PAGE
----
Whose Kids Are Ready to Fight and Die for Kiev and Tallinn?
tags: Pobedonostsev; Kolchak; Nicholas I; Putin
Putin commemorating 9-11 in NYC 2001 – Kremlin.ru CC BY 3.0 via Wikimedia Commons
This post is by Murray Polner, a blogger, writer and HNN’s senior Book Department editor.
While analyzing Vladimir Putin, our latest foreign devil, I wonder if many of our born-again Russian experts could pass a simple exam evaluating and explaining the possible impact of Russia’s past on him. How many know enough about Russian history to know about Mikhail Bakunin, Alexander Herzen, Nicholas I, the Crimean War, Nestor Makhno, Konstantin Pobedonostsev, Anton Denikin, Serge Witte, P.N. Wrangel, A.V. Kolchak, the Czech Legion, the Cordon Sanitaire, or even U.S. General William Graves on their relevance to current Russian history? Would they know anything about Nicholai Danilevsky, who dreamed up Pan-Slavism, a principle based on the hypothesis that a common cultural tie and language formed a brotherhood, or at least ought to form one, among Slavic people? My guess is that most are instant experts. What we now see and read is offered up with barely a hint of dissent.
Many have tried to understand Putin's Russia. A plausible explanation came from Fiona Hill, who once worked in the Bush II, administration and co-wrote Mr. Putin: Operative in the Kremlin. “He’s not delusional, but he’s inhabiting a Russia of the past, a version of the past that he has created. His present is defined by it and there is no coherent vision of the future.”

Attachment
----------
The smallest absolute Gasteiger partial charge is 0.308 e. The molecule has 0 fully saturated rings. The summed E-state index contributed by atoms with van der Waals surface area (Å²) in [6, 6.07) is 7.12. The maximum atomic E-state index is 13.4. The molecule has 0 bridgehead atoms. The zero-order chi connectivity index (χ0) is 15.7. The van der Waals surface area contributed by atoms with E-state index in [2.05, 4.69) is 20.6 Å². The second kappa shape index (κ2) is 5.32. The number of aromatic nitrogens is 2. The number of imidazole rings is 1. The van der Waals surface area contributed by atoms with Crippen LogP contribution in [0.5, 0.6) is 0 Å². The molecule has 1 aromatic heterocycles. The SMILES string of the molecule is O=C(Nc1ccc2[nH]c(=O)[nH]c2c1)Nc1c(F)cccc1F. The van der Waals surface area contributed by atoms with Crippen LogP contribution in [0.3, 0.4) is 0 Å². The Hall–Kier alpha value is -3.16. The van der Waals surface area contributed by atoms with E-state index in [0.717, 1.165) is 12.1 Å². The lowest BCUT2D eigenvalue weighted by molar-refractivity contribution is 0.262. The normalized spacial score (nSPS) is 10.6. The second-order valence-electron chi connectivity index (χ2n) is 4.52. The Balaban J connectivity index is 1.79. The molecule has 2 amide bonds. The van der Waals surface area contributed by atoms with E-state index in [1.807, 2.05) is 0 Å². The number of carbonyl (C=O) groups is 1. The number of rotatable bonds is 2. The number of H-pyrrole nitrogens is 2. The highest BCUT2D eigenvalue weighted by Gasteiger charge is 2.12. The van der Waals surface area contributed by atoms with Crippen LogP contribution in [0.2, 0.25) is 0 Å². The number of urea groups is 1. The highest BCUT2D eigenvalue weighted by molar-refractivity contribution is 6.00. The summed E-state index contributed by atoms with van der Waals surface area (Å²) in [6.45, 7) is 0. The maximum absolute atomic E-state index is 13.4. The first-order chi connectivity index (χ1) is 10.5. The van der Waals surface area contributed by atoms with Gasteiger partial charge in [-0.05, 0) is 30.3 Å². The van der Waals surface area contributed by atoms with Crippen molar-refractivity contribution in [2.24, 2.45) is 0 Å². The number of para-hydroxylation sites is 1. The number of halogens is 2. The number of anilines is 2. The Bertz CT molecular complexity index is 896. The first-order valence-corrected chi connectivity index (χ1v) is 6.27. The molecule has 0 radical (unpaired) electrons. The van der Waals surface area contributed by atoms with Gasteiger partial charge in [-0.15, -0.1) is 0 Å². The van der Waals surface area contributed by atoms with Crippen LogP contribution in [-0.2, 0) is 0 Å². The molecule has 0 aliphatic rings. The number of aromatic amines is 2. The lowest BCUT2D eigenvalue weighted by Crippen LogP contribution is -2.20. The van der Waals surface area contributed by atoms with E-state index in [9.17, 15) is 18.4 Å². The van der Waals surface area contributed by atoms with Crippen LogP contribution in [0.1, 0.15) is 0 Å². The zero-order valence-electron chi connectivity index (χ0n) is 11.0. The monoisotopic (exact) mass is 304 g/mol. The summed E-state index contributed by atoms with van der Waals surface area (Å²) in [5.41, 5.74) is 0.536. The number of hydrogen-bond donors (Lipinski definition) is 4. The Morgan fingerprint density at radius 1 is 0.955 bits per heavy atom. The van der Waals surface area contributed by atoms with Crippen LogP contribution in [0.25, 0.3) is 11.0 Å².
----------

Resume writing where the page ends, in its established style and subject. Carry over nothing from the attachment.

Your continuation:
Like most world leaders yesterday and especially today.
From Moscow, Shaun Walker, the Guardian’s reporter, asked, “What is Putin thinking?” and then describes his and Russia’s “deep-seated sense of injustice of unfair victimization from the west” because of “an unwillingness to take Russia’s interests into account. Walker goes on to describe the thinking of Russia’s elite: “This ideology envisions Russia’s emergence as a conservative world power in direct opposition to the geopolitical hegemony and liberal values of the west” – a hint of a Romanov-like restoration?
In the meantime, Baltic and East European nations are assured and reassured by U.S. politicians that Article 5 of NATO mandates that, if attacked (by Putin’s Russia, who else?), the U.S., a charter member, will be required to spring to its defense and then our officials will once again have to urge Americans to tell their kids to hide under their school desks when they hear the alarms and get their sons ready to be drafted.